Cynthia Rigden passed away on Tuesday, June 5, 2018. Recently, she was staying in a rehabilitation facility to recover from two knee surgeries. Unfortunately, her health deteriorated dramatically for unknown reasons.
Cynthia grew up surrounded by horses and cattle on an 8,000-acre ranch that has been in her family since 1902. Her roots in Arizona and the West are deep. Yet, she doesn’t call herself a “western artist;” rather she is an artist who comes from the West.
In a profile in magazine, The Equine Image, she said, “My work isn’t western in the sense that it’s cowboys and Indians shoot-’em ups. It’s western in the fact that I live here and my animals, my models are mostly here.” In addition to her renowned sculptures of horses, Rigden is also known for her sculptures of Longhorn cattle. Rigden believes her long association with horses and cattle gives her work an edge. From her daily contacts with the animals, she knows they have distinct personalities, and with her insight into “horse psychology,” Rigden tries to reflect these differences in her art. She says, “I like to catch the subtle attitude of the horse, but I don’t try to romanticize them. I believe the gracefulness and the form of the horse speak for themselves. And if I can capture that in my work, then I’ve captured the essence of horses.”
In a 1997 profile in Farm and Ranch Living, she said, “During the course of a typical day, I might see a cow pony or a big old Longhorn doing something that makes me want to capture it in a bronze. Of course, just seeing something doesn’t mean I can sit right down and sculpt it. I often have to do a lot of research to get all the details right. Details are very important. Folks who know horses and cattle will see right away if I get something wrong. So I have a room full of close-up photographs of every part of an animals anatomy, from its ears to its hoofs.”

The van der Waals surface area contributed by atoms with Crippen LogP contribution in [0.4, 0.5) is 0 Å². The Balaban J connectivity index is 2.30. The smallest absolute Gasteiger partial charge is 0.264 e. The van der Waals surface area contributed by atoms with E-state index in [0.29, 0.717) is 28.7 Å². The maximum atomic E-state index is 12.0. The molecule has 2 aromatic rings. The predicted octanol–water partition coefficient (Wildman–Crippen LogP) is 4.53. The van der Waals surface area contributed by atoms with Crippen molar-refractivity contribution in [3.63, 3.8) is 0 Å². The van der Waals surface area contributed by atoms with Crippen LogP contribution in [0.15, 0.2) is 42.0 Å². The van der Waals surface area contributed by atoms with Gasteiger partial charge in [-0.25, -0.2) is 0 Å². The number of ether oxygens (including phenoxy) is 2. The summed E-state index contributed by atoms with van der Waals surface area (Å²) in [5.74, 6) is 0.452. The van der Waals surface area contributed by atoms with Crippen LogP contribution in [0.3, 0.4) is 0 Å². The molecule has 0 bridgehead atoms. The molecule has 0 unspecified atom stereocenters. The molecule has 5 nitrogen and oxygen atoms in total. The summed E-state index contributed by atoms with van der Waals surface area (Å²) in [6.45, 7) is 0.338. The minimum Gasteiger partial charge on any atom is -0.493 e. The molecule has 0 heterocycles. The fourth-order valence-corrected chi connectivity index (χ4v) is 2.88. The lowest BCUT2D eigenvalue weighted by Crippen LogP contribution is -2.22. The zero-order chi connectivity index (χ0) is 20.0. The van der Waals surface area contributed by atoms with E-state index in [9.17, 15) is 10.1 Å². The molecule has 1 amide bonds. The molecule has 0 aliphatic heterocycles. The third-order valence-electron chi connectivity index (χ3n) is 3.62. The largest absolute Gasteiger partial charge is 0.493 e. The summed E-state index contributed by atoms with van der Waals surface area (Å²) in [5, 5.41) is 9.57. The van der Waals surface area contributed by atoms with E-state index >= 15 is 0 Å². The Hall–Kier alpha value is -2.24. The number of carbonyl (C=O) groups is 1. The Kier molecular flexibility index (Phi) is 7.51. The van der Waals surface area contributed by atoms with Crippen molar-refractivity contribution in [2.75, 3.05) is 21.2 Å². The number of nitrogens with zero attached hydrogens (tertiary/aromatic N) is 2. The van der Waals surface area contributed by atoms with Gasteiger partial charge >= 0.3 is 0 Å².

Though she has been interested in painting since childhood – her grandmother’s watercolors are still known in the Prescott area – her passion for sculpting waited until college. “I don’t remember ever wanting to be anything but an artist,” she said.
At Arizona State University, the classes she wanted to take were filled so she took a course in sculpting. She has been profiled in Southwest Art, Arizona Highways, Contemporary Western Artists, and The Texas Cowboy. She was among women featured in Barbara Van Cleve’s book, Hard Twist – Western Ranch Women. She was featured in an article in the May/June issue of Art of the West. She has exhibited in the American Women Artists and the West, Loveland Sculpture in the Park, and the Texas Cowboy Artists Award Show.
Cynthia’s family is hoping to have a celebration of life gathering this summer.
“I was fortunate to know Cynthia Rigden. During my time at Trailside Galleries, Cynthia often came into the gallery with new bronzes and paintings. Along with her artwork, she always brought a big smile and a happy demeanor. She had a great sense of humor, a caring heart and a wealth of ranching and artistic knowledge that she was unhesitatingly willing to share with other artists. Cynthia Rigden will be missed, not only by her family and friends, but the art world as a whole.” David Wilkinson
The Daily Courier obituary.
Biography courtesy of Trailside Galleries.
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